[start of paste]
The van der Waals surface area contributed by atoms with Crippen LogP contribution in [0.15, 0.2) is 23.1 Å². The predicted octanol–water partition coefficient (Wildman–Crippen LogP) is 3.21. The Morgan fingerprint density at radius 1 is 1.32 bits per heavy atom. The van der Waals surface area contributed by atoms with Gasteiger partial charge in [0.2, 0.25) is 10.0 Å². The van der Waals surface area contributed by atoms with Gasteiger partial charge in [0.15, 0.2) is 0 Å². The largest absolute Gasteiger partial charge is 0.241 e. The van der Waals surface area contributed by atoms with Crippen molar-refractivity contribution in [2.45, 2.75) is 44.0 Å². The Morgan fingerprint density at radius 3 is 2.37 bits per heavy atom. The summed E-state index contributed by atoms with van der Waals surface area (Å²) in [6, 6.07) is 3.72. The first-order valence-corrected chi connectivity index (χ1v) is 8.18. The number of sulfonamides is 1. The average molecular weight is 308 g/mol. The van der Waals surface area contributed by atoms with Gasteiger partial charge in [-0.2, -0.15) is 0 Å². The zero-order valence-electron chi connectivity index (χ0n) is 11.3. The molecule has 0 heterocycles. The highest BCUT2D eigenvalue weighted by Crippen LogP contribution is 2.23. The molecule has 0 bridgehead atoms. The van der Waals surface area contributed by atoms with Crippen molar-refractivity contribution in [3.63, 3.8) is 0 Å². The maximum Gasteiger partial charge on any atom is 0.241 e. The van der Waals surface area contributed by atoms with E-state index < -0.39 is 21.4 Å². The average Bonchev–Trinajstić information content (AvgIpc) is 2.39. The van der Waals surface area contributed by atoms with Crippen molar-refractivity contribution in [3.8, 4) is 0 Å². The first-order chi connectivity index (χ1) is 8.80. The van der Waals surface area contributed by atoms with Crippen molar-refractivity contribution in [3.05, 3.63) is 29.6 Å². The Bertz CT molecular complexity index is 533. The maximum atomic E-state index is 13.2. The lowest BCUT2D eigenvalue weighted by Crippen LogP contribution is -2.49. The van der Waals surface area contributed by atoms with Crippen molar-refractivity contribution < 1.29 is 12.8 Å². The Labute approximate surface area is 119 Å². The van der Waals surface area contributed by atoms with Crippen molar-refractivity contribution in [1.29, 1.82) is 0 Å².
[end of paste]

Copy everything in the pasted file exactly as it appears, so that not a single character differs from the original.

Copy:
The van der Waals surface area contributed by atoms with Crippen LogP contribution in [0.15, 0.2) is 23.1 Å². The predicted octanol–water partition coefficient (Wildman–Crippen LogP) is 3.21. The Morgan fingerprint density at radius 1 is 1.32 bits per heavy atom. The van der Waals surface area contributed by atoms with Gasteiger partial charge in [0.2, 0.25) is 10.0 Å². The van der Waals surface area contributed by atoms with Gasteiger partial charge in [0.15, 0.2) is 0 Å². The largest absolute Gasteiger partial charge is 0.241 e. The van der Waals surface area contributed by atoms with Crippen molar-refractivity contribution in [2.45, 2.75) is 44.0 Å². The Morgan fingerprint density at radius 3 is 2.37 bits per heavy atom. The summed E-state index contributed by atoms with van der Waals surface area (Å²) in [6, 6.07) is 3.72. The first-order valence-corrected chi connectivity index (χ1v) is 8.18. The number of sulfonamides is 1. The average molecular weight is 308 g/mol. The van der Waals surface area contributed by atoms with Gasteiger partial charge in [-0.2, -0.15) is 0 Å². The zero-order valence-electron chi connectivity index (χ0n) is 11.3. The molecule has 0 heterocycles. The highest BCUT2D eigenvalue weighted by Crippen LogP contribution is 2.23. The molecule has 0 bridgehead atoms. The van der Waals surface area contributed by atoms with Crippen molar-refractivity contribution in [3.63, 3.8) is 0 Å². The maximum Gasteiger partial charge on any atom is 0.241 e. The van der Waals surface area contributed by atoms with E-state index < -0.39 is 21.4 Å². The average Bonchev–Trinajstić information content (AvgIpc) is 2.39. The van der Waals surface area contributed by atoms with Crippen molar-refractivity contribution in [3.8, 4) is 0 Å². The first-order chi connectivity index (χ1) is 8.80. The van der Waals surface area contributed by atoms with Crippen molar-refractivity contribution in [3.05, 3.63) is 29.6 Å². The Bertz CT molecular complexity index is 533. The maximum atomic E-state index is 13.2. The lowest BCUT2D eigenvalue weighted by Crippen LogP contribution is -2.49. The van der Waals surface area contributed by atoms with Crippen molar-refractivity contribution < 1.29 is 12.8 Å². The Labute approximate surface area is 119 Å². The van der Waals surface area contributed by atoms with Crippen molar-refractivity contribution in [1.29, 1.82) is 0 Å².